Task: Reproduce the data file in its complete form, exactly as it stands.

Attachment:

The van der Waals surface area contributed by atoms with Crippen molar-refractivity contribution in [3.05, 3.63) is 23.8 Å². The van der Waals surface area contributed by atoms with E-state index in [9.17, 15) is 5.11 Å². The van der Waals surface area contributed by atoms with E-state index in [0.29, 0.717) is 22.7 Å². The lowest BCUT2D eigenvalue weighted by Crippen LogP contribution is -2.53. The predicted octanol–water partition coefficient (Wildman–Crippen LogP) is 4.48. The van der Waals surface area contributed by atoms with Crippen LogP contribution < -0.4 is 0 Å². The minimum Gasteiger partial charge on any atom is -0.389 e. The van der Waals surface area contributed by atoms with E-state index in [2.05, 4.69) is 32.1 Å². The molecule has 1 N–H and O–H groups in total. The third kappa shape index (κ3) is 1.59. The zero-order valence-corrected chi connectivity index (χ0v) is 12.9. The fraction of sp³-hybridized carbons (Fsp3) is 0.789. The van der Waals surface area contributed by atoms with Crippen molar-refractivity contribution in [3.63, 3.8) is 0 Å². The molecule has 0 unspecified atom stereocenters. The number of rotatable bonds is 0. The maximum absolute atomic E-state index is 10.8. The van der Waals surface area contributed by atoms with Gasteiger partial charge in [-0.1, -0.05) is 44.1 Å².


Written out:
The van der Waals surface area contributed by atoms with Crippen molar-refractivity contribution in [3.05, 3.63) is 23.8 Å². The van der Waals surface area contributed by atoms with E-state index in [9.17, 15) is 5.11 Å². The van der Waals surface area contributed by atoms with E-state index in [0.29, 0.717) is 22.7 Å². The lowest BCUT2D eigenvalue weighted by Crippen LogP contribution is -2.53. The predicted octanol–water partition coefficient (Wildman–Crippen LogP) is 4.48. The van der Waals surface area contributed by atoms with Crippen LogP contribution < -0.4 is 0 Å². The minimum Gasteiger partial charge on any atom is -0.389 e. The van der Waals surface area contributed by atoms with E-state index in [2.05, 4.69) is 32.1 Å². The molecule has 1 N–H and O–H groups in total. The third kappa shape index (κ3) is 1.59. The zero-order valence-corrected chi connectivity index (χ0v) is 12.9. The fraction of sp³-hybridized carbons (Fsp3) is 0.789. The van der Waals surface area contributed by atoms with Crippen molar-refractivity contribution in [3.63, 3.8) is 0 Å². The molecule has 0 unspecified atom stereocenters. The number of rotatable bonds is 0. The maximum absolute atomic E-state index is 10.8. The van der Waals surface area contributed by atoms with Gasteiger partial charge in [-0.1, -0.05) is 44.1 Å².